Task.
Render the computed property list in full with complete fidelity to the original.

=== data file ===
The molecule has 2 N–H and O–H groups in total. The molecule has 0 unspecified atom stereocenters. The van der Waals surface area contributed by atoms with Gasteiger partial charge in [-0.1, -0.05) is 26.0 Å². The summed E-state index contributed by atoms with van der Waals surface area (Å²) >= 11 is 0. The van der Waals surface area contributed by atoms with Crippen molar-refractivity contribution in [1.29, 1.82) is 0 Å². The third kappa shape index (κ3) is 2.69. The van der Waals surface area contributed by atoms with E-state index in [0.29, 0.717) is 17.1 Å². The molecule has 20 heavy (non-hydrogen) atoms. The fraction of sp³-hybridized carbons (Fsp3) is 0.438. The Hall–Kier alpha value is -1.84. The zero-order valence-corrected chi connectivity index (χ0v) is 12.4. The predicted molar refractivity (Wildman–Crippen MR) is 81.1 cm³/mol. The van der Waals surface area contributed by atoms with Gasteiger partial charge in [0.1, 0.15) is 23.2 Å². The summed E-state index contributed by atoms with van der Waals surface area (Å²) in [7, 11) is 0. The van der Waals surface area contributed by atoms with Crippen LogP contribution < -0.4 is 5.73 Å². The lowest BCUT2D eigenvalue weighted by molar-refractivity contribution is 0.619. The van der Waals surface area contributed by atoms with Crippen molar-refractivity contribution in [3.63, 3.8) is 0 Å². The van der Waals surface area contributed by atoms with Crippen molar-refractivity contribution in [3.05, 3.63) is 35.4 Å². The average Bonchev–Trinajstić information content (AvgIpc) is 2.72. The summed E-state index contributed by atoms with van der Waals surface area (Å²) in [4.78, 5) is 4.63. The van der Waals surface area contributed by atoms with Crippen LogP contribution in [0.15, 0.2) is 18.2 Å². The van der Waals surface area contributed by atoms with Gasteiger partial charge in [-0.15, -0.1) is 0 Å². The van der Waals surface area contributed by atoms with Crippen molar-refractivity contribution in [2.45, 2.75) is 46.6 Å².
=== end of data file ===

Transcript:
The molecule has 2 N–H and O–H groups in total. The molecule has 0 unspecified atom stereocenters. The van der Waals surface area contributed by atoms with Gasteiger partial charge in [-0.1, -0.05) is 26.0 Å². The summed E-state index contributed by atoms with van der Waals surface area (Å²) >= 11 is 0. The van der Waals surface area contributed by atoms with Crippen molar-refractivity contribution in [1.29, 1.82) is 0 Å². The third kappa shape index (κ3) is 2.69. The van der Waals surface area contributed by atoms with E-state index in [0.29, 0.717) is 17.1 Å². The molecule has 20 heavy (non-hydrogen) atoms. The fraction of sp³-hybridized carbons (Fsp3) is 0.438. The Hall–Kier alpha value is -1.84. The zero-order valence-corrected chi connectivity index (χ0v) is 12.4. The predicted molar refractivity (Wildman–Crippen MR) is 81.1 cm³/mol. The van der Waals surface area contributed by atoms with Gasteiger partial charge in [0.1, 0.15) is 23.2 Å². The summed E-state index contributed by atoms with van der Waals surface area (Å²) in [7, 11) is 0. The van der Waals surface area contributed by atoms with Crippen LogP contribution < -0.4 is 5.73 Å². The lowest BCUT2D eigenvalue weighted by molar-refractivity contribution is 0.619. The van der Waals surface area contributed by atoms with Crippen molar-refractivity contribution in [3.63, 3.8) is 0 Å². The van der Waals surface area contributed by atoms with Crippen molar-refractivity contribution in [3.05, 3.63) is 35.4 Å². The average Bonchev–Trinajstić information content (AvgIpc) is 2.72. The summed E-state index contributed by atoms with van der Waals surface area (Å²) in [4.78, 5) is 4.63. The van der Waals surface area contributed by atoms with Crippen LogP contribution in [0.15, 0.2) is 18.2 Å². The van der Waals surface area contributed by atoms with Gasteiger partial charge in [-0.15, -0.1) is 0 Å². The van der Waals surface area contributed by atoms with Crippen molar-refractivity contribution in [2.45, 2.75) is 46.6 Å².